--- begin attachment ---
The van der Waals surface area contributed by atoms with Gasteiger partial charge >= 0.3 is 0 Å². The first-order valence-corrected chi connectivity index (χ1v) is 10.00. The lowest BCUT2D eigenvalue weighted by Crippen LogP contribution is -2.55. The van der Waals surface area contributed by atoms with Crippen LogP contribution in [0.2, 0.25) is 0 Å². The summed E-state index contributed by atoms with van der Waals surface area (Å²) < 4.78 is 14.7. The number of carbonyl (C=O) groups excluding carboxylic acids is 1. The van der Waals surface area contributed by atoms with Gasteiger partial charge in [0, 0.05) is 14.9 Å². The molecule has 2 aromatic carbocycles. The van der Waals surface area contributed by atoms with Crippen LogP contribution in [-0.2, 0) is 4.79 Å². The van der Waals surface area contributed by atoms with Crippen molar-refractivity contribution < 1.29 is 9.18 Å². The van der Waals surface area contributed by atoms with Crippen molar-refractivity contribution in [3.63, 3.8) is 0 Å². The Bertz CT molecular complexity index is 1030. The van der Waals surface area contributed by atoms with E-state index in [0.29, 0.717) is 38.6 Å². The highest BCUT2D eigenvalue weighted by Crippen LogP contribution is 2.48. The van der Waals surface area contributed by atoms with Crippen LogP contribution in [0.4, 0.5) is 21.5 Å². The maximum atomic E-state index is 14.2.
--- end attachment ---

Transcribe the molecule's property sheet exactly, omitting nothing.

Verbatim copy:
The van der Waals surface area contributed by atoms with Gasteiger partial charge >= 0.3 is 0 Å². The first-order valence-corrected chi connectivity index (χ1v) is 10.00. The lowest BCUT2D eigenvalue weighted by Crippen LogP contribution is -2.55. The van der Waals surface area contributed by atoms with Crippen LogP contribution in [0.2, 0.25) is 0 Å². The summed E-state index contributed by atoms with van der Waals surface area (Å²) < 4.78 is 14.7. The number of carbonyl (C=O) groups excluding carboxylic acids is 1. The van der Waals surface area contributed by atoms with Gasteiger partial charge in [0, 0.05) is 14.9 Å². The molecule has 2 aromatic carbocycles. The van der Waals surface area contributed by atoms with Crippen LogP contribution in [-0.2, 0) is 4.79 Å². The van der Waals surface area contributed by atoms with Crippen molar-refractivity contribution < 1.29 is 9.18 Å². The van der Waals surface area contributed by atoms with Crippen molar-refractivity contribution in [3.63, 3.8) is 0 Å². The Bertz CT molecular complexity index is 1030. The van der Waals surface area contributed by atoms with E-state index in [0.29, 0.717) is 38.6 Å². The highest BCUT2D eigenvalue weighted by Crippen LogP contribution is 2.48. The van der Waals surface area contributed by atoms with Crippen LogP contribution in [0.4, 0.5) is 21.5 Å². The maximum atomic E-state index is 14.2.